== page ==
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Late Binding is Swell, Late Typing is Groovy!

One of the major changes introduced late in the process of releasing Groovy 1.0 was the addition of the Meta-Object-Protocol or MOP. (Well, late is relative, considering it took 2-3 years to release Groovy 1.0 adding something 4 months from the end is late). One of the biggest features of the MOP is how it does the late bindings to the relevant Groovy methods based on type. This is best illisrtated by an example (who's output will be at the end of the post)...

class MOP_is_Groovy {
  void late(Float f) {println "Float!"}
  void late(Integer i) {println "Integer!"}
  void late(Number n) {println "Number?"}

  void earlyDef(def d) {late(d)}
  void earlyNumber(Number n) {late(n)}

t = new MOP_is_Groovy()
i = new Integer(2)
f = new Float(2)
n = new Long(2)

println "defs"

println "types"

What this example is doing is hiding the possible typing of the objects deeper into the class than a compiler would know at the surface level. If each of the calls to the early methods were instead direct calls to the late methods then the compiler could statically determine which of the particular late methods to call. But when hidden behind an intervening method the compiler cannot determine which one to call later because strictly speaking it doesn't know which one it will call later, because the method may be overridden by a sub class.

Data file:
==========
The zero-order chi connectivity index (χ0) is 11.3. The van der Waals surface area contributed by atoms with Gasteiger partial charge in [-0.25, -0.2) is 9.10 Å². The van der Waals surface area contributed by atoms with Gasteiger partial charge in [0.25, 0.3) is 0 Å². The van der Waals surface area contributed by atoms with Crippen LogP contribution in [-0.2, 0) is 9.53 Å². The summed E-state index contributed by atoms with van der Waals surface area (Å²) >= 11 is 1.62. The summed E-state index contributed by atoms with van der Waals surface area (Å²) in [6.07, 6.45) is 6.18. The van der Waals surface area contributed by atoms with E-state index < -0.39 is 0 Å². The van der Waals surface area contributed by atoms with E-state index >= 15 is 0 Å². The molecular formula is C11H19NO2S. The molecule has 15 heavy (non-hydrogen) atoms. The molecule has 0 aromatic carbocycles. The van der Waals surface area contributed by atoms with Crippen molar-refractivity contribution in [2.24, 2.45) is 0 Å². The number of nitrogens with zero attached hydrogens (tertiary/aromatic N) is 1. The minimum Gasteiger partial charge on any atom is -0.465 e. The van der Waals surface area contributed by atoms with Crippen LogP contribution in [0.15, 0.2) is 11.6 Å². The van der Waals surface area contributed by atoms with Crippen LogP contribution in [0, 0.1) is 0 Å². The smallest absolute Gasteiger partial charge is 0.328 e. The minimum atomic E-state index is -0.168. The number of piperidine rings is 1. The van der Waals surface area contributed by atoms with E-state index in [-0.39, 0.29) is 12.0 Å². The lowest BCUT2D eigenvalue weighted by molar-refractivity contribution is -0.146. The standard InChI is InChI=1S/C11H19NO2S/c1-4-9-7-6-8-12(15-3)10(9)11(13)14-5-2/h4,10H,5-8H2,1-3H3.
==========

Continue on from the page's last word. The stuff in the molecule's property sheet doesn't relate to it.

Groovy, however, whey applying a method call in a groovy script uses the MOP to look up the methods and finds one with the closest type at the time of invocation. When earlyDef is passed in an Integer, it uses the MOP to determine that it should call the Integer variant of late, and similarly with a Float. However, when a class is passed in that doesn't have an exact type match Groovy needs to find the signature that has the least distance from the passed in types. This example is rather tricky, because the implicit conversions for built in types takes precedence over trying to fit it into a parent type. A Long is closer to a Float than it is it's parent type of Number, simply because of these rules. If I had uses new types it would call the Number variant.

In order to be consistent Groovy applies the MOP even when the type at runtime can be constrained to a specific type, in this case lateNumberstill uses the MOP even though it knows that what is passed in must be a Number (it could also be an Integer or a Float as well). So how do you explicitly over-ride the MOPs choice of methods? Use Groovy's as operator to explicitly set the type at call time...

println "casted"
t.late(i as Number)

And as promised, the output of these scripts




Comments (2)


I didn't get the part where it prints "Float!" for a Long, though. Did something go wrong?

Danno Ferrin [TypeKey Profile Page]:

Nothing went wrong. This may not be the best example because there is some implicit type casting going on as a result of auto-unboxing. java.lang.Long isn't being treated as an object in type conversions but as the primitive type 'long', and the primitive type 'float' is considered to be a closer conversion than to the super class of the java.lang.Long boxed type, java.lang.Number.

So I am (out of lazyness) mixing in some boxixng/unboxing wonkiness. It may be wrong, but it is a matter of specification rather than correctness, because either one is valid (as long as it is specified).

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